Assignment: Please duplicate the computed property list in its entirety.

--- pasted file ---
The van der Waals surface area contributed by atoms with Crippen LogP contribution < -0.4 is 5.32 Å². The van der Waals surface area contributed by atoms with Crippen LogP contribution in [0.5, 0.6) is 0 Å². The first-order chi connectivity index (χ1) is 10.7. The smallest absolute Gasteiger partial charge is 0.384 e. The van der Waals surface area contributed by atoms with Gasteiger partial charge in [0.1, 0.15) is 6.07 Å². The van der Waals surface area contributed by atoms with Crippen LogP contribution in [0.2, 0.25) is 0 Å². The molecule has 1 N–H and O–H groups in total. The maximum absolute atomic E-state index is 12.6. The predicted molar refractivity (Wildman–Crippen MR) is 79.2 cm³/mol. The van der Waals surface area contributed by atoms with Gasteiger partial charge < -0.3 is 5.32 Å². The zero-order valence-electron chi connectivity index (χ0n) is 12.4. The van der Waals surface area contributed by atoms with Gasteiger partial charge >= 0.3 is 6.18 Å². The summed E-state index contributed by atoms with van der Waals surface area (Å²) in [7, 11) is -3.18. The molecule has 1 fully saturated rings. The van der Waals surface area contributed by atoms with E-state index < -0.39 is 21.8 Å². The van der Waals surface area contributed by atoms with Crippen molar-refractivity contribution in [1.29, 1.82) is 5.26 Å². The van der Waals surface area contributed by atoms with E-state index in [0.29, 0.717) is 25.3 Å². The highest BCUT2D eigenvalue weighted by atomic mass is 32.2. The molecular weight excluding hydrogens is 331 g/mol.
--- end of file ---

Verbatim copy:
The van der Waals surface area contributed by atoms with Crippen LogP contribution < -0.4 is 5.32 Å². The van der Waals surface area contributed by atoms with Crippen LogP contribution in [0.5, 0.6) is 0 Å². The first-order chi connectivity index (χ1) is 10.7. The smallest absolute Gasteiger partial charge is 0.384 e. The van der Waals surface area contributed by atoms with Gasteiger partial charge in [0.1, 0.15) is 6.07 Å². The van der Waals surface area contributed by atoms with Crippen LogP contribution in [0.2, 0.25) is 0 Å². The molecule has 1 N–H and O–H groups in total. The maximum absolute atomic E-state index is 12.6. The predicted molar refractivity (Wildman–Crippen MR) is 79.2 cm³/mol. The van der Waals surface area contributed by atoms with Gasteiger partial charge < -0.3 is 5.32 Å². The zero-order valence-electron chi connectivity index (χ0n) is 12.4. The van der Waals surface area contributed by atoms with Gasteiger partial charge >= 0.3 is 6.18 Å². The summed E-state index contributed by atoms with van der Waals surface area (Å²) in [7, 11) is -3.18. The molecule has 1 fully saturated rings. The van der Waals surface area contributed by atoms with E-state index < -0.39 is 21.8 Å². The van der Waals surface area contributed by atoms with Crippen molar-refractivity contribution in [1.29, 1.82) is 5.26 Å². The van der Waals surface area contributed by atoms with E-state index in [0.29, 0.717) is 25.3 Å². The highest BCUT2D eigenvalue weighted by atomic mass is 32.2. The molecular weight excluding hydrogens is 331 g/mol.